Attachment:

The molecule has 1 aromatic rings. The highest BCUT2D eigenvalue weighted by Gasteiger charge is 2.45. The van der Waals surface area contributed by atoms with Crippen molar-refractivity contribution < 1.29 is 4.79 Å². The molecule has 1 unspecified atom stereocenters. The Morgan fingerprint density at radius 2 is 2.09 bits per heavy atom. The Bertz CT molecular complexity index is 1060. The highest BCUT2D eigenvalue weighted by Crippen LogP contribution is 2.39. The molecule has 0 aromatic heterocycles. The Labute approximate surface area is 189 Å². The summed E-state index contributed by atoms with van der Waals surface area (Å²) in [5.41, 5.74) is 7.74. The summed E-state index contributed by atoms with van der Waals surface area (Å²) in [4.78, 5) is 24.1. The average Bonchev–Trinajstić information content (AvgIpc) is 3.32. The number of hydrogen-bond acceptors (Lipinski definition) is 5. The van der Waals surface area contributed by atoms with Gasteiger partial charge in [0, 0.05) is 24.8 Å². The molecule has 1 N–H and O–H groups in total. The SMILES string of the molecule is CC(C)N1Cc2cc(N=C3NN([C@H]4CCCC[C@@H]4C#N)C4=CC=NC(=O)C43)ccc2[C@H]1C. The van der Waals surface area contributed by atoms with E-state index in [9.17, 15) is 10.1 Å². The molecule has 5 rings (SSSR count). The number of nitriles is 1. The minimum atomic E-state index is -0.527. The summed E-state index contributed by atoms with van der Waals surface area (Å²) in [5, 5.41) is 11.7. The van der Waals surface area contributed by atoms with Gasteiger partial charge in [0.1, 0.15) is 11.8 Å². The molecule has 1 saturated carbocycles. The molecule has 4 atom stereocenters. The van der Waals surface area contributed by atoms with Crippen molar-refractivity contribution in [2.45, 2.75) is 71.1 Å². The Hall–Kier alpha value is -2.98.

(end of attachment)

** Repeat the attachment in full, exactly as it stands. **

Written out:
The molecule has 1 aromatic rings. The highest BCUT2D eigenvalue weighted by Gasteiger charge is 2.45. The van der Waals surface area contributed by atoms with Crippen molar-refractivity contribution < 1.29 is 4.79 Å². The molecule has 1 unspecified atom stereocenters. The Morgan fingerprint density at radius 2 is 2.09 bits per heavy atom. The Bertz CT molecular complexity index is 1060. The highest BCUT2D eigenvalue weighted by Crippen LogP contribution is 2.39. The molecule has 0 aromatic heterocycles. The Labute approximate surface area is 189 Å². The summed E-state index contributed by atoms with van der Waals surface area (Å²) in [5.41, 5.74) is 7.74. The summed E-state index contributed by atoms with van der Waals surface area (Å²) in [4.78, 5) is 24.1. The average Bonchev–Trinajstić information content (AvgIpc) is 3.32. The number of hydrogen-bond acceptors (Lipinski definition) is 5. The van der Waals surface area contributed by atoms with Gasteiger partial charge in [0, 0.05) is 24.8 Å². The molecule has 1 N–H and O–H groups in total. The SMILES string of the molecule is CC(C)N1Cc2cc(N=C3NN([C@H]4CCCC[C@@H]4C#N)C4=CC=NC(=O)C43)ccc2[C@H]1C. The van der Waals surface area contributed by atoms with E-state index in [9.17, 15) is 10.1 Å². The molecule has 5 rings (SSSR count). The number of nitriles is 1. The minimum atomic E-state index is -0.527. The summed E-state index contributed by atoms with van der Waals surface area (Å²) in [5, 5.41) is 11.7. The van der Waals surface area contributed by atoms with Gasteiger partial charge in [0.1, 0.15) is 11.8 Å². The molecule has 1 saturated carbocycles. The molecule has 4 atom stereocenters. The van der Waals surface area contributed by atoms with Crippen molar-refractivity contribution in [2.45, 2.75) is 71.1 Å². The Hall–Kier alpha value is -2.98.